Across the country, instances of urban heritage plunder are being reported at alarming rates. The crises of today come to a head as urban development projects, loopholes in heritage protection laws, a culmination of years of housing laws that failed to create incentives for conservation, among other factors all conspire to bring down what is left of our cities as we know them. And in so doing so, it is not just the cities that are torn apart, but ourselves
Everything about Mohamed Gohar exudes exactness. He meticulously wipes the possibility of dust off of his chair before perching on its edge; his navy blue tangzhuang-style jacket is neatly buttoned to the top, his elbows are tucked into his sides, hand movement is measured, and his deep-set eyes are full of seriousness.
It is late afternoon on a clear Alexandria winter day, and he asks me: “Do you know why we are always taking photos of the city from above? Aerial views or photos where we cancel out the surroundings by pointing the lens upwards? It is a defense mechanism – because at eye level everything around us is littered in fault.”
Gohar is an architect, artist, researcher, and founder of ‘Description of Alexandria’, a project that aims to document the architectural heritage of the city and the memories they embody.
In a compelling piece to The Guardian in 2019, Gohar wrote: “As an architect, I have been deeply impacted by the rapid loss of buildings, along with their architectural and historical values. The constant fear that the essence of the city will disappear and that I will lose all traces of my own past here, as well as the pasts of others who have lived in this city over the centuries gave me the urge to start documenting what is still standing before people or time tear it down.”
Almost two years after publishing the piece, and as we met this month, the rate of destruction has been pushed into fast gear. The already existing process of urban architectural heritage erosion has been spiked by zealous urban development plans which seem intent on steamrolling over the past. At the same time, cities are taken over by haphazard high-rises and in 2019 a ninth amnesty for illegal buildings was granted indicating these aberrations will stay.
According to Galila El-Kadi, architect and former head of research at the Institut de Recherche pour le Développement (IRD) in Paris, “The plans being rolled out today reflect a preoccupation with being able to move around the city without meeting roadblocks. They mirror what Baron Haussmann did to Paris after the 1848 Revolution. The military and security concerns then led to the creation of big highways at the expense of the medieval city. Even the corners of roads are not at right angles. And he [Haussmann] did not deny this was military planning.”
She adds that the architects that are bringing new urban development plans into effect in Egypt today are of the “modernists” school – a school of architecture that emerged in the 1920s. “They wanted to remove the old and replace it with the new; the idea being that every age has to have its own architecture. A movement of conservationist architects also developed and finally, in 1972, UNESCO recognized the latter.”
But it would seem that international thinking in regard to heritage, architecture, and urban development – reflected in UN Sustainable Development Goal 11: Sustainable Development and Communities, to which Egypt is a signatory – has little impact on many of the plans for cities in Egypt today.
To give a sense of the past few months alone consider the following examples. After the wiping out of the Maspero Triangle – now the site of construction for a high-rise – many Heliopolis neighborhoods were devastated by the construction of a network of bridges and highways.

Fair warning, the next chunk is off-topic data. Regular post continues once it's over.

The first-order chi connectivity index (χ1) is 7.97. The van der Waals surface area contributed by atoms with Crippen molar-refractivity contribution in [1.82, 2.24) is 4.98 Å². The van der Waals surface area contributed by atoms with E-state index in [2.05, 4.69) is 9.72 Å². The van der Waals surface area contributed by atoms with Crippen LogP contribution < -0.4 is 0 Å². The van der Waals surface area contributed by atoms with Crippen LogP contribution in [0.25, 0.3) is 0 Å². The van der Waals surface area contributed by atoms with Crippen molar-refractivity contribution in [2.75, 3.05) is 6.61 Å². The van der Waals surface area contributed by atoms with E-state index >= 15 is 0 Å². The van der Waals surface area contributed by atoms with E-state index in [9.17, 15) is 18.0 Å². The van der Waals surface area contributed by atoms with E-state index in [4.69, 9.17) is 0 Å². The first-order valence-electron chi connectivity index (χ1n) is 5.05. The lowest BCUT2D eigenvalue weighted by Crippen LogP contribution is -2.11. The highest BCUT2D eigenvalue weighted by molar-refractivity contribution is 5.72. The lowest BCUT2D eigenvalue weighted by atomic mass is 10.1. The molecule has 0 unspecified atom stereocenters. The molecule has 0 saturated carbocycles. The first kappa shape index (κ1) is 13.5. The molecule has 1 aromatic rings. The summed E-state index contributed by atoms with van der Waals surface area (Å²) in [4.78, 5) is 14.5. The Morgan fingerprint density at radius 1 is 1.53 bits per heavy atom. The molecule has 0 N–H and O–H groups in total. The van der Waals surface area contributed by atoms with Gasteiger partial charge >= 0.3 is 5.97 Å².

Determined moves on the Islamic City are in play, including the destruction of parts of the Mamluk Cemetery.
In Alexandria, the Faculty of Fine Arts is being evicted from two palaces it has inhabited for tens of years to be moved to a campus on the outskirts of town, gutting the city centre of yet another culture and arts venue, while the Atellier Alexandrie a few neighborhoods away struggles to resist eminent eviction.
The Faculty of Fine Arts in Alexandria: what happens when it is no longer a center for the learning of art and culture? Photo courtesy Faculty of Fine Arts in Alexandria FaceBook page
Atelier Alexandrie: fighting for survival .photo Amira El Noshokati
Further north in Edfina, the Faculty of Veterinary Medicine is being evicted from the Royal Palaces (where the iconic Rita Hayworth stayed as the guest of Princess Fawzia with her then-husband Aly Khan in 1946) beautifully placed on the water’s edge and rumors are rife as to what will become of the property.
And in the Delta city of Mansoura, activists and citizens are in uproar over plans to remove several architectural landmarks and historic gardens, most notably the building currently inhabited by the Mansoura Cultural Palace, to make way for a new bridge.
At the same time some crises seem to have been averted such as the demolition of Barsoum Pasha’s Palace in Abasia, the erection of Cairo Eye, and the construction of a bridge over the Basilica Cathedral Bridge.
Palace Barsoum Pasha in Abassiya. book Nineteenth-Century Cairene Houses and Palaces by Nihal Tamraz
But while all of these plans are now on hold, accountability with regards to how such plans came into being remains unrealized, and clarity that they will not be re-engaged in one form or another remains elusive.
And of course, there are different dynamics at play: some of the above examples are directly related to new urban development planning, some relate to the dismantling of a system that allowed government entities – such as the Ministry of Education – to repurpose heritage buildings to their needs, and others are related to private ownership and changes in the laws that regulate rent.
But ultimately these snapshots illustrate an overall process that moves forward at break-neck speed and does not give stakeholders much say in how their communities and neighborhoods will come to be.
To keep up seems almost impossible and in the words of a senior colleague who diligently attempts to cover all aspects of the challenges heritage now faces “I feel like I am running obituary content; not that of heritage conservation.”
This state of affairs is critical when we consider that Egypt has already suffered major losses of urban heritage. To give perspective, Mohamed El-Shahed in “Cairo Since 1900: An Architectural Guide” considers that “the bulk of Cairo’s modern buildings worth protecting have already disappeared.” And the situation in the governorates – which for the most part are outside of the central public eye – is no better.